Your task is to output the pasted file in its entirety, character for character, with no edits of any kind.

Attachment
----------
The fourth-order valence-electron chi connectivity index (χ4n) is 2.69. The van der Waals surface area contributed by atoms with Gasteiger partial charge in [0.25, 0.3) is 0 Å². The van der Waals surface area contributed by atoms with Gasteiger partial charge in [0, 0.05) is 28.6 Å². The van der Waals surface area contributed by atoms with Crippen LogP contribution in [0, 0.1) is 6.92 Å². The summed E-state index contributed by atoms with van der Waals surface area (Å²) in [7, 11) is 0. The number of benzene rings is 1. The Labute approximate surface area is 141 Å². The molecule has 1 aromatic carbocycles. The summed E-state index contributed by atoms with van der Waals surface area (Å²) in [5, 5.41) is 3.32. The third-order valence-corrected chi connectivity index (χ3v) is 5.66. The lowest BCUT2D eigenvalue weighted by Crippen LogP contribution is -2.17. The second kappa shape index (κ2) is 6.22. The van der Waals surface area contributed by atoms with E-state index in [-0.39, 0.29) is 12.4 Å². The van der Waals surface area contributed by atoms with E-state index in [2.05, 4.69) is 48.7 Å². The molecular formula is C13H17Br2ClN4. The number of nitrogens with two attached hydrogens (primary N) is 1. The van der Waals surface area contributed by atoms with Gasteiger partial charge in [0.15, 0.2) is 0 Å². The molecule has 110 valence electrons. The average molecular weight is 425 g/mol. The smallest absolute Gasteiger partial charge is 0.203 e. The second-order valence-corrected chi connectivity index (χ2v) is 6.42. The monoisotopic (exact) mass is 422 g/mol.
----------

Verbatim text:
The fourth-order valence-electron chi connectivity index (χ4n) is 2.69. The van der Waals surface area contributed by atoms with Gasteiger partial charge in [0.25, 0.3) is 0 Å². The van der Waals surface area contributed by atoms with Gasteiger partial charge in [0, 0.05) is 28.6 Å². The van der Waals surface area contributed by atoms with Crippen LogP contribution in [0, 0.1) is 6.92 Å². The summed E-state index contributed by atoms with van der Waals surface area (Å²) in [7, 11) is 0. The number of benzene rings is 1. The Labute approximate surface area is 141 Å². The molecule has 1 aromatic carbocycles. The summed E-state index contributed by atoms with van der Waals surface area (Å²) in [5, 5.41) is 3.32. The third-order valence-corrected chi connectivity index (χ3v) is 5.66. The lowest BCUT2D eigenvalue weighted by Crippen LogP contribution is -2.17. The second kappa shape index (κ2) is 6.22. The van der Waals surface area contributed by atoms with E-state index in [-0.39, 0.29) is 12.4 Å². The van der Waals surface area contributed by atoms with E-state index in [2.05, 4.69) is 48.7 Å². The molecular formula is C13H17Br2ClN4. The number of nitrogens with two attached hydrogens (primary N) is 1. The van der Waals surface area contributed by atoms with Gasteiger partial charge in [0.15, 0.2) is 0 Å². The molecule has 110 valence electrons. The average molecular weight is 425 g/mol. The smallest absolute Gasteiger partial charge is 0.203 e. The second-order valence-corrected chi connectivity index (χ2v) is 6.42. The monoisotopic (exact) mass is 422 g/mol.